Dan, who had an introductory workshop with us in spring 2016, was keen to learn more about dry fly / river craft. Started the day on the broad waters with improving presentation.
Then onto the faster / variable flow waters – upstream dry fly presentations.
Objective achieved! Wild brown on ‘hopper pattern.
Successfully netted and then released. Dan ended up with 7 to the fly (all on the dry), 2 to hand, another with weight on and the rest … well another day??
Stephen, visiting from Lincolnshire. UK, was delighted to spend a day on one of Tasmania’s wild trout rivers.
Apart from the good number of lively browns he got to hand …
… he was keen to show his angling mates back home what a real wild river trout stream should look like!
Once the ‘stream managers’ clean up the rivers back home after winter floods etc, there are no handy resting places between pools like this!
And, there are certainly no interesting wild life finds like this blue-tongue lizard we came across looking for its dinner on our way back to the vehicle.
Julian was over the moon with this fine wild brown at Currawong Lakes on his first ever fly fishing day.
More so as he was the leader of ‘team Julian’, having organised the introductory fly fishing workshop for himself, Dru, left, and Rodney.
Certainly put some weight on the rod … and most pleasing of all it was on the dry, a committed Blue Damsel feeder. Stalked, cast to and landed!
John, from California, had a top day on our streams in January. Both wild browns and rainbows to hand.
This fish was one of his 14 to the fly for the day.
Plenty of bend in the #3wt … this was just what John was after, challenging small waters, fit fish and dry fly fishing …
Another beautiful wild brown being released.
Darren (owner/operator) of Puddleduck Vineyard, seen here into a nice wild brown, was fishing with the guide at Currawong Lakes recently when we heard a buzzing sound overhead.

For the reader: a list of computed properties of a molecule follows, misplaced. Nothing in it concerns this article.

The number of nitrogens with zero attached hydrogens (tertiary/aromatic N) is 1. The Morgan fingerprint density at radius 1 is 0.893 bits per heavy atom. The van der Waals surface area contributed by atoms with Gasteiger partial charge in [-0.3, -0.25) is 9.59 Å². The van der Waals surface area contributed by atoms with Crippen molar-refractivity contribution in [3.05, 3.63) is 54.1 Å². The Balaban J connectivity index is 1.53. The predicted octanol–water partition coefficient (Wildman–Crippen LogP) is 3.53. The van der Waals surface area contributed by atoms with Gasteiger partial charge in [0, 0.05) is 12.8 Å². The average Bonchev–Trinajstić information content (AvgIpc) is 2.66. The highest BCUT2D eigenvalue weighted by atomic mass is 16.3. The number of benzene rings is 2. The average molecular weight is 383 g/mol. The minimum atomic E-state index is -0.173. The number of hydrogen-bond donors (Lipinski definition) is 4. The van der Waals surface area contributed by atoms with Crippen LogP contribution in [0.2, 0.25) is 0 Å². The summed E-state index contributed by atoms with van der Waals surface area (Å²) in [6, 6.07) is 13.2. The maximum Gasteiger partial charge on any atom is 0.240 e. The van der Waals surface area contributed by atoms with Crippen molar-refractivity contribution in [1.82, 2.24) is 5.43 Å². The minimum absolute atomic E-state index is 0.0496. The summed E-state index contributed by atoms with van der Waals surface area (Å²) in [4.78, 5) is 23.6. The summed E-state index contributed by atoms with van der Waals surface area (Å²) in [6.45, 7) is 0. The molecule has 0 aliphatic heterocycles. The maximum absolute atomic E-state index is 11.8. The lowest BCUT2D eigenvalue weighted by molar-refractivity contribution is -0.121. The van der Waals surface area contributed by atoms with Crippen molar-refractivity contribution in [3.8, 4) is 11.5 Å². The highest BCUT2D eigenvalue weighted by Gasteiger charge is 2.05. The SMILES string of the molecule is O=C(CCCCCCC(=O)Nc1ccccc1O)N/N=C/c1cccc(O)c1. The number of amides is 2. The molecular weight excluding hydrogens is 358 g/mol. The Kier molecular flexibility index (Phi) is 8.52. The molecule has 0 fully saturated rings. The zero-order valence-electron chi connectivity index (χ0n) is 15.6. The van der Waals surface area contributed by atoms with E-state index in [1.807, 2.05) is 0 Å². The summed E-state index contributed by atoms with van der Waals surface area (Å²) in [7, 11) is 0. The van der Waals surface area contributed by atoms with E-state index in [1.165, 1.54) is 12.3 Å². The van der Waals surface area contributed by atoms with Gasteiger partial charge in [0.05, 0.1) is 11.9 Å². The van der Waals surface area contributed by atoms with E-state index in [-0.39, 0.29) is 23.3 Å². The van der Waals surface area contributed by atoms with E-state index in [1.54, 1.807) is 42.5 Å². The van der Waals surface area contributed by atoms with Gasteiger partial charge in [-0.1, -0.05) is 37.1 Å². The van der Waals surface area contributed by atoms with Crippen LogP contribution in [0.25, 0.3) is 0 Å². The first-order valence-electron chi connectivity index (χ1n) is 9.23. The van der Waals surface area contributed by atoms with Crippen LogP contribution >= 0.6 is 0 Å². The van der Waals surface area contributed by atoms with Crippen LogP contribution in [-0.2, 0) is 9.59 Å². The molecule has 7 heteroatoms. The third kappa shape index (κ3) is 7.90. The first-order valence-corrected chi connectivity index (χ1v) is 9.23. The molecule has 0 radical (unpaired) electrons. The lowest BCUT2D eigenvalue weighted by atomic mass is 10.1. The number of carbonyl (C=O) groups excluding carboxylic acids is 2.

It turned out to be a drone doing some filming for the owners, see the video on #currawonglakes Facebook site.
Not only did they get some top casting action from Darren, but as they were hovering, he hooked up this nice rainbow, netted and released … all unscripted and caught on film. The shot of guide & client in action. Take a look at their clip, it is great coverage of the Currawong Lakes set up!
Next day it was lively stream action on the #2wt with wild browns up to their usual tricks. Some 14 to the fly for the day topped off a relaxing couple of days ‘on the fly in Tasmania’ for one of our successful local winemakers.
Warwick comes down to Tassie for his ‘on water and in water’ fix every two years. After two days at the Australian Wooden Boat Festival in Hobart this is his first run … 1st fish on day 1 of two days stalking wild trout.
It was the only one of some 35 to the fly that was not on the dry — this one on a #14 copper bead-head dark brown nymph.
Warwick’s #3wt got a real work out over the two days on two different waters.
This one was a ‘snuggler’ but it was put back with its friends.
“Went that a way … but finally netted it”.
Warwick ended up with the best two days of the season so far!
From left Jeanne, Jean-Luc (Dad), Lea & Beatrice (Mum & photographer) had never fly fished before and wanted to experience it while in Tasmania. Currawong Lakes was just the place to start.
Lea, with Mum snapping action shots, gets the best result for the day …
… this top conditioned 3.75lb rainbow to hand was taken on the dry (Blue Damsel) by Lea and despite very limited instructions understood (French on my part and English on Lea’s) it was an excellent result on playing and landing such a good sized fish first up.
Unfortunately Jean-Luc lost a good sized fish and Jeanne, very much the star with the casting techniques, didn’t get a take … such is life!
Dale enjoyed some early action down south on his recent visit to Tasmania waters. This was one of seven rainbows and two browns to hand on day 1.
This good sized small stream rainbow was particularly rewarding being polarioded and brought to hand in a tough location …
… then safely returned.
Then there was this dragon fly attack on the emerger. Dale was somewhat surprised (and so was the guide) when this dragon fly swooped on the emerger in mid cast and became his first ‘wild’ dragon fly to hand. Neither of us had seen such a thing before.
A smile of achievement on day 2 with this feisty stream brownie. After the dragon fly catch, leaping 2lb browns taking them and nothing else under the hot bright sun was a most welcome result.